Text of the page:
For the first prong — relevance to an issue other than character or propensity — “where the state of mind required for the charged and extrinsic offenses is the same, the first prong of the Rule 404(b) test is satisfied.” United States v. Edouard, 485 F.3d 1324, 1345 (11th Cir. 2007). Here the state of mind at issue was Gaskins' knowledge that A.K.L. was a minor. The evidence of the uncharged extrinsic conduct — that Gaskins had transported two minors whose Backpage profiles falsely listed their ages and that he later found out that they were minors — was relevant to show that Gaskins was on notice not to rely on the age listed on the website. In other words, the evidence was relevant to show that Gaskins knew or should have known that even though A.K.L.'s Backpage profile stated that she was 21, she may have been younger than that and she could have been a minor.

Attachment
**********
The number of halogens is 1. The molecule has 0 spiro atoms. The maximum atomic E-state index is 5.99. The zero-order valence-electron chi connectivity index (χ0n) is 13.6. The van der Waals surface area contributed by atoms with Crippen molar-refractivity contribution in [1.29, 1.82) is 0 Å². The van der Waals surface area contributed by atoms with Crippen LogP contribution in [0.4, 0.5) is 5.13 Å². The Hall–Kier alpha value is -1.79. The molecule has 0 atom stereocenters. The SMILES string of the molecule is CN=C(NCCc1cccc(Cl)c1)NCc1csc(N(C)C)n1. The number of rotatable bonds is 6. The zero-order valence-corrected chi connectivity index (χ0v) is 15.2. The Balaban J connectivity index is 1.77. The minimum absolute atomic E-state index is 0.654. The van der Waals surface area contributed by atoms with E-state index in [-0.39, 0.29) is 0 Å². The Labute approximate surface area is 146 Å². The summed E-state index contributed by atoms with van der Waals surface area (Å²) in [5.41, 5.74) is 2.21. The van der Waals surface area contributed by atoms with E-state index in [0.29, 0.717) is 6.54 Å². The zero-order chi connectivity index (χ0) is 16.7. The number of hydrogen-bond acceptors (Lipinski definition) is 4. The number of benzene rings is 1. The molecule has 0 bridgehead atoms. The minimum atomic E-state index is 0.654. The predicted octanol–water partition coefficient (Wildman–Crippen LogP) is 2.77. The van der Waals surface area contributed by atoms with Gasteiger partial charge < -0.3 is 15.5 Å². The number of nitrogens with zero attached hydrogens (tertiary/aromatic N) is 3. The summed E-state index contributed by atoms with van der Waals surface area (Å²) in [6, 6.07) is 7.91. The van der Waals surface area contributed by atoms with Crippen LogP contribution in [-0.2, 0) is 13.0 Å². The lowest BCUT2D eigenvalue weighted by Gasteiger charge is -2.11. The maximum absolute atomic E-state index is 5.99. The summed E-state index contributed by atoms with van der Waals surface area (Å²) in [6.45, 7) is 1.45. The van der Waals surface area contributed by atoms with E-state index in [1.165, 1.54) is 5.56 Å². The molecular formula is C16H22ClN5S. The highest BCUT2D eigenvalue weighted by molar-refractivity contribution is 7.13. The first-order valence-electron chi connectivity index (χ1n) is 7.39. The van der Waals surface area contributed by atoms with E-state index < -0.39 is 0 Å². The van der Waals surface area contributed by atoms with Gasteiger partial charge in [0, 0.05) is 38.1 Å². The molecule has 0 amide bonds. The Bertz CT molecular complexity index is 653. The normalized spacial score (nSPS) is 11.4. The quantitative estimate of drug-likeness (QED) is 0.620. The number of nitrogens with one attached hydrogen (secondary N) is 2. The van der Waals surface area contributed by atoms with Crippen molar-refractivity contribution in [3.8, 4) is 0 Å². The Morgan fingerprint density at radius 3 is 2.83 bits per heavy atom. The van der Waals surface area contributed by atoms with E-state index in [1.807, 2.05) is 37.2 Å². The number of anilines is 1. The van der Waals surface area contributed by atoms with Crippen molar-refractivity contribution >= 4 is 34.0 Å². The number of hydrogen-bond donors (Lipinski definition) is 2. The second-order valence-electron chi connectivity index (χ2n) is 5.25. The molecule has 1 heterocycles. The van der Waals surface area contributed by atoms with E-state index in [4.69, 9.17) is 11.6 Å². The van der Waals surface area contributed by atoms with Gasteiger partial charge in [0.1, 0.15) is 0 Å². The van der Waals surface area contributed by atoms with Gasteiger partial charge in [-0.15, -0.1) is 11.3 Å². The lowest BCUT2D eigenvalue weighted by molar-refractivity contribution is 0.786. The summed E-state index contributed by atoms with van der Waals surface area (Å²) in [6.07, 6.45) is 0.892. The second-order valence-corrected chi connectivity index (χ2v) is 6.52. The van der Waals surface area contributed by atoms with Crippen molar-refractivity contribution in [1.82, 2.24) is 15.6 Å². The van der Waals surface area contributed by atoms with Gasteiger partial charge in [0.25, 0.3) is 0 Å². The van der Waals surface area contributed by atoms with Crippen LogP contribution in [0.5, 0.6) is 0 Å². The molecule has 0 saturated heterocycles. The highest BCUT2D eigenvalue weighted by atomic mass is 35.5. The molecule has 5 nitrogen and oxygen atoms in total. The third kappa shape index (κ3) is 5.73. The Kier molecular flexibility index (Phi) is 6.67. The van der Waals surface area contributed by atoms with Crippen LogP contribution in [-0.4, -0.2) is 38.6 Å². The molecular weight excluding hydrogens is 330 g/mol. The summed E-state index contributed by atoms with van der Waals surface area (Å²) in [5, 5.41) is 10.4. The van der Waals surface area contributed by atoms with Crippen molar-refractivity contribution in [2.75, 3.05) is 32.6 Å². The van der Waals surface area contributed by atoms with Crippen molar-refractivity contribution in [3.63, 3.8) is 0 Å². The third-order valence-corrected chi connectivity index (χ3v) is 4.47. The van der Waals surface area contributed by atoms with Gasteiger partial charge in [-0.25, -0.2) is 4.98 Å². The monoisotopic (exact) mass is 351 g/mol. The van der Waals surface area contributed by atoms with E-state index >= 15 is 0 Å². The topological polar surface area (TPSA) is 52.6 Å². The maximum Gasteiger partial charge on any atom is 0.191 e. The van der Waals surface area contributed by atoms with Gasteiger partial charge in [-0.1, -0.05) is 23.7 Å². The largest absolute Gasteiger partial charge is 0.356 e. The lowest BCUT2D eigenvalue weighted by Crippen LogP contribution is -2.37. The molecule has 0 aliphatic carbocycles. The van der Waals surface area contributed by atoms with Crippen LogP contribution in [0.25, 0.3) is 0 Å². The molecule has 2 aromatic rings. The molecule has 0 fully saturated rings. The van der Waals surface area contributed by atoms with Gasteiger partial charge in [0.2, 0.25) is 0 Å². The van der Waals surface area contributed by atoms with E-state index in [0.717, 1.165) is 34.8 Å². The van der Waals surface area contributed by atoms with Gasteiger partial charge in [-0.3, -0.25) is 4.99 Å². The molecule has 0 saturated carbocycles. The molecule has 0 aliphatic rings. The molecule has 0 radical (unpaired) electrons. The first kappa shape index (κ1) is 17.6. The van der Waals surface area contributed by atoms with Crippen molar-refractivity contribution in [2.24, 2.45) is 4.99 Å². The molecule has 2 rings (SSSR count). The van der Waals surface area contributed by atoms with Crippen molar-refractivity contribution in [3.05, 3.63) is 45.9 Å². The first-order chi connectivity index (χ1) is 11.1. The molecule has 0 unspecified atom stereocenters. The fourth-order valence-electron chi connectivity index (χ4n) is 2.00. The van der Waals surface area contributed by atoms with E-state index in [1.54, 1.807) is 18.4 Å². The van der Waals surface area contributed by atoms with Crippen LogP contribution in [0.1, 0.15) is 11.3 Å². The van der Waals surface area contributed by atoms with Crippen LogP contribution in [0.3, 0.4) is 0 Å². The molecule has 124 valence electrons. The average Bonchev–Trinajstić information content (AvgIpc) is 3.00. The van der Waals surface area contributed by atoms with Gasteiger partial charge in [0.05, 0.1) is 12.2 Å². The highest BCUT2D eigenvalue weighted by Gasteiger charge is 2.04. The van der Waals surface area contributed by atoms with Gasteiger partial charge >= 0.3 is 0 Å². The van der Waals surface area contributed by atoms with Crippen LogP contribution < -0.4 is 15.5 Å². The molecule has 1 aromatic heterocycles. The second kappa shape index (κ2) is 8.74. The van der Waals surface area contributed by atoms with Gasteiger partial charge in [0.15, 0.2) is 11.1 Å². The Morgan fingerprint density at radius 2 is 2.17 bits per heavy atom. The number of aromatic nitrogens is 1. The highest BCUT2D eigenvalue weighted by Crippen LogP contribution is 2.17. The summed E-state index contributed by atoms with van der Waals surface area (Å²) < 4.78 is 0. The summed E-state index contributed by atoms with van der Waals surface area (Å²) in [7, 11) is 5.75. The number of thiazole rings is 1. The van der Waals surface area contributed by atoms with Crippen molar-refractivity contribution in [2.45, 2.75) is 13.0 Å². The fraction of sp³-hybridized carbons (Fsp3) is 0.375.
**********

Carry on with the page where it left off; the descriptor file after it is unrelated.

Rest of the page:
As to the third prong — requiring that probative value not be substantially outweighed by unfair prejudice — we assess the evidence “in a light most favorable to its admission, maximizing its probative value and minimizing its undue prejudicial impact.” United States v. Brown, 441 F.3d 1330, 1362 (11th Cir. 2006). This determination “lies within the sound discretion of the district judge and calls for a common sense assessment of all the circumstances surrounding the extrinsic offense, including prosecutorial need, overall similarity between the extrinsic act and the charged offense, as well as temporal remoteness.” United States v. Jernigan, 341 F.3d 1273, 1282 (11th Cir. 2003) (quotation marks omitted). And because evidence of crimes, wrongs, or other acts “is inherently prejudicial to the defendant,” this third prong requires that the incremental probative value of the evidence be balanced against the potential for undue prejudice. United States v. Sterling, 738 F.3d 228, 238 (11th Cir. 2013) (quotation marks omitted).